Jul 6, 2017

Let slip the dongs of war

The question is not whether sex robots will encourage the objectification of women (duh), but the extent to which security agencies will exploit such technology to wage wars and expand the surveillance state.

Helen Razer — Writer and broadcaster

Helen Razer

Writer and broadcaster

In April 1965, a young Oregon student was rushing to attend an anti-war rally. Diane Newell Meyer, then 22, had prepared no placard, so she quickly grabbed an envelope and pinned it to her chest having just scrawled upon it the words, “Make Love, Not War”. The slogan drew attention, as things affixed to young bosoms are wont to, and was reproduced throughout the era of Vietnam War protest on millions of buttons and protest signs, and at least one dreary John Lennon song.

I’m not at all sure this would have sat well with me. The idea of love as an antidote to war is not a sound one. Patriotism, the ardent love of nationhood, is, in fact, effective fuel for combatants and a great pretext for leaders who still speak today about their “empathy” in the prelude to acts of war. Buddhism, the religion of loving compassion, can exempt its most holy practitioners from ethical norms, permitting and promoting extreme violence in the name of love. At our own trivial level, many might attest that those with whom we “make love” are also those with whom we argue most aggressively about whose turn it is to take out the garbage.

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11 thoughts on “Let slip the dongs of war

  1. Desmond Graham

    Helen – new phrase to replace ‘make love not war’


  2. Wayne Robinson

    ‘Love and War as opposites? I don’t think so, and neither did John Lyly, who saw in 1579 that they could be meaningfully compared.’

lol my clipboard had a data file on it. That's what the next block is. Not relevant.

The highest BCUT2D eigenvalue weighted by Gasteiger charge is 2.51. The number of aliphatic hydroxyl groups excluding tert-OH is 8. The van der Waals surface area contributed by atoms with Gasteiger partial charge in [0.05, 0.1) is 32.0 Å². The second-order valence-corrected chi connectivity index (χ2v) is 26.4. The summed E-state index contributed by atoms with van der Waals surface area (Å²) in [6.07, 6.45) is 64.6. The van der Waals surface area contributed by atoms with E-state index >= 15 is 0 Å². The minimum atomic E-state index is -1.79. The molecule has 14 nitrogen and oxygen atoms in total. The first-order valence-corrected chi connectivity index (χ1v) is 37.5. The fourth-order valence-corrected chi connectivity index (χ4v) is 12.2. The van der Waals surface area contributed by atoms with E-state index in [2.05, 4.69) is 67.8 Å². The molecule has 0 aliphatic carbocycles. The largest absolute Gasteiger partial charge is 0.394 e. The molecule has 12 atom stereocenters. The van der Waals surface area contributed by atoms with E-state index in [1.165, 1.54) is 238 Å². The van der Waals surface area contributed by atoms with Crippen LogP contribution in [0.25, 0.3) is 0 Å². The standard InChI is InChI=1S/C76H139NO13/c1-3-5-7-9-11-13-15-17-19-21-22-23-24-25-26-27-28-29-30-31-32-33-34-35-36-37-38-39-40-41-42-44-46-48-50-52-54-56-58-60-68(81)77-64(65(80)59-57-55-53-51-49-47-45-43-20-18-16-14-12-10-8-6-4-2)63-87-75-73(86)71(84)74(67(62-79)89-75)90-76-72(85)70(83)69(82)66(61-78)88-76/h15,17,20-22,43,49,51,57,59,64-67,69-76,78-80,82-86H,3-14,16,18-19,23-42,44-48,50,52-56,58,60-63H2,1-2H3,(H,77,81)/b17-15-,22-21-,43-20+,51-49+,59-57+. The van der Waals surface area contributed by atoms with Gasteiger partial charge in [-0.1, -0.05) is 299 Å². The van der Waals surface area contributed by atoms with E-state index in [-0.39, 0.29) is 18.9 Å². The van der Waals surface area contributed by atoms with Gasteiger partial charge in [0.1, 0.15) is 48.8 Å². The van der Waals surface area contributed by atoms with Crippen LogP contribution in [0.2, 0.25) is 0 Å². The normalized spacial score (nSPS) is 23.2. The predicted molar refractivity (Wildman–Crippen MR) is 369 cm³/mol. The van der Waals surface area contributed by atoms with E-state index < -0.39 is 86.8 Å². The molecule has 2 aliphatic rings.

It reminds me about a quote in Robert Sapolsky’s ‘Behave: the Biology of Humans at Our Best and Worst’ (strongly recommended – it’s very engrossing once you get past the early very difficult neuroscience, but then everything drops into place, even the ‘rational’ dorsolateral prefrontal cortex) citing Eli Wiesel, Nobel Prize winner and concentration camp survivor: ‘the opposite of love is not hate; its opposite is indifference.’

    And you have to hate to go to war.

  3. Owen Richardson

    I don’t care! I’m going to *want* the government to know I have two bespoke sex robots! — one designed to look like Cory Bernardi, the other like Andrew Hastie. Sometimes I join in, and sometimes I just watch …

    1. Helen Razer


  4. Nudiefish

    It has come to pass that I would once reflect upon the paranoid nature of stories like this. Alas, I do miss those times….

    1. AR

      Speaking of “those times” – did you look at the Lennon link? Not sure what all the 10yr olds were doing with an aging pop star of their parents’ vintage but other aspects that today would be unimaginable – smoking amidst the kids then grinding out the butt on the park way, the zoo elephant & primate in bare, concrete cells, apart from one slightly rotund bloke nobody was obese and certainly none of the kids, Lennon of course was junkie thin.
      Wuz thems rilly the daze?

  5. Keith1

    In defence of Ms Meyer and her hasty scrawl, I would have thought the slogan only works if you DON’T see “love” and “war” as opposites. The primary meaning of “make love” has to be “have sex” – as an alternative use for the energy that might otherwise go into making war. (Tediously beside the point, I know, but that’s pretty much where you’ll find me these days.)

    On the main point, if the state insists on surveille-ing me via my apparatus, I very much endorse Owen Richardson’s way of exploiting their curiosity.

    Very glad to learn about Ms Meyer. Hadn’t heard that yarn before.

  6. Desmond Graham

    Paranoids ARE after us

  7. mikeb

    Nothing new about using sex as a military tool……but weaponised robot love? They should make a movie about that.

  8. AR

    If “The idea of love as an antidote to war is not a sound one.” how about trying another tack, a Lysistratan League.
    Which side are you on?

  9. John Bradbury

    Excellent point, Helen. Paranoia is definitely a rational respose. With respect to the nature of love however, the problem is the imprecise nature of English. As Krishnamurti and others point out, genuine love stems from a deep empathy, an inner revelation of the ‘oneness’ of all humanity. It results in acts of compassion. The thing that we mostly call love however is opposite in that it requires ‘othering’ or objectification – it is fuelled by a desire to posess and control, much like war. Lust more than love. The rules of fair play do not apply in lust and war, so beware the sexbots with webcams!

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